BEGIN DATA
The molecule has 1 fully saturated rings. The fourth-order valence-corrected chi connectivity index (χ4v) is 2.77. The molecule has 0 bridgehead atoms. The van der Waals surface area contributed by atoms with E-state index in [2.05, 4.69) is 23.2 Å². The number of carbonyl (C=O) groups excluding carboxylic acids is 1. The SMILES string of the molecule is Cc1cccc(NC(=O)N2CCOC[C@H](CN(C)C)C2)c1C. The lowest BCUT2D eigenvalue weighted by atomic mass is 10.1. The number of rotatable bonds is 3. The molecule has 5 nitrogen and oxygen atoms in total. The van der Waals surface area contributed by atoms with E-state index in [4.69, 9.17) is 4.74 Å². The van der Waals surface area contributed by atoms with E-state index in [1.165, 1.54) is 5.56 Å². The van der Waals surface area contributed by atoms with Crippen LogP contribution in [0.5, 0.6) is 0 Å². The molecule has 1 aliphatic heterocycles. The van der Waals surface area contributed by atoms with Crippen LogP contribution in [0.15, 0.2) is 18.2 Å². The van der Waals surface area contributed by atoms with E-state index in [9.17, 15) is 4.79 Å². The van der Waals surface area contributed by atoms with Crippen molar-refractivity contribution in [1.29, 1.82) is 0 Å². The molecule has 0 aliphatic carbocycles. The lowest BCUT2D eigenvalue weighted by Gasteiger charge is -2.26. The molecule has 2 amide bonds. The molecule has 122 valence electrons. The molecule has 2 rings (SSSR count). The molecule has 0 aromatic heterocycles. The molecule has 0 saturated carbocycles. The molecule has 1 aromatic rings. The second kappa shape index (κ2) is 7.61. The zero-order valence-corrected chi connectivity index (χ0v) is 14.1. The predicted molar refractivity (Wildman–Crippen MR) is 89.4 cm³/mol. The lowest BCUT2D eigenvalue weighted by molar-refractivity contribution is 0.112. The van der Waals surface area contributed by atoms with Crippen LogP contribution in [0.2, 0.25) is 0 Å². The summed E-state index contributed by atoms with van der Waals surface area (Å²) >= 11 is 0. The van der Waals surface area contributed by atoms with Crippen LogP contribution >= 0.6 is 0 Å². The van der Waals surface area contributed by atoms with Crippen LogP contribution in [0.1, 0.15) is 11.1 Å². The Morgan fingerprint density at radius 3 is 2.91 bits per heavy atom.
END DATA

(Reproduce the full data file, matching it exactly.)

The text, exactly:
The molecule has 1 fully saturated rings. The fourth-order valence-corrected chi connectivity index (χ4v) is 2.77. The molecule has 0 bridgehead atoms. The van der Waals surface area contributed by atoms with E-state index in [2.05, 4.69) is 23.2 Å². The number of carbonyl (C=O) groups excluding carboxylic acids is 1. The SMILES string of the molecule is Cc1cccc(NC(=O)N2CCOC[C@H](CN(C)C)C2)c1C. The lowest BCUT2D eigenvalue weighted by atomic mass is 10.1. The number of rotatable bonds is 3. The molecule has 5 nitrogen and oxygen atoms in total. The van der Waals surface area contributed by atoms with E-state index in [4.69, 9.17) is 4.74 Å². The van der Waals surface area contributed by atoms with E-state index in [1.165, 1.54) is 5.56 Å². The van der Waals surface area contributed by atoms with Crippen LogP contribution in [0.5, 0.6) is 0 Å². The molecule has 1 aliphatic heterocycles. The van der Waals surface area contributed by atoms with Crippen LogP contribution in [0.15, 0.2) is 18.2 Å². The van der Waals surface area contributed by atoms with E-state index in [9.17, 15) is 4.79 Å². The van der Waals surface area contributed by atoms with Crippen molar-refractivity contribution in [1.29, 1.82) is 0 Å². The molecule has 0 aliphatic carbocycles. The lowest BCUT2D eigenvalue weighted by Gasteiger charge is -2.26. The molecule has 2 amide bonds. The molecule has 122 valence electrons. The molecule has 2 rings (SSSR count). The molecule has 0 aromatic heterocycles. The molecule has 0 saturated carbocycles. The molecule has 1 aromatic rings. The second kappa shape index (κ2) is 7.61. The zero-order valence-corrected chi connectivity index (χ0v) is 14.1. The predicted molar refractivity (Wildman–Crippen MR) is 89.4 cm³/mol. The lowest BCUT2D eigenvalue weighted by molar-refractivity contribution is 0.112. The van der Waals surface area contributed by atoms with Crippen LogP contribution in [0.2, 0.25) is 0 Å². The summed E-state index contributed by atoms with van der Waals surface area (Å²) >= 11 is 0. The van der Waals surface area contributed by atoms with Crippen LogP contribution >= 0.6 is 0 Å². The van der Waals surface area contributed by atoms with Crippen LogP contribution in [0.1, 0.15) is 11.1 Å². The Morgan fingerprint density at radius 3 is 2.91 bits per heavy atom.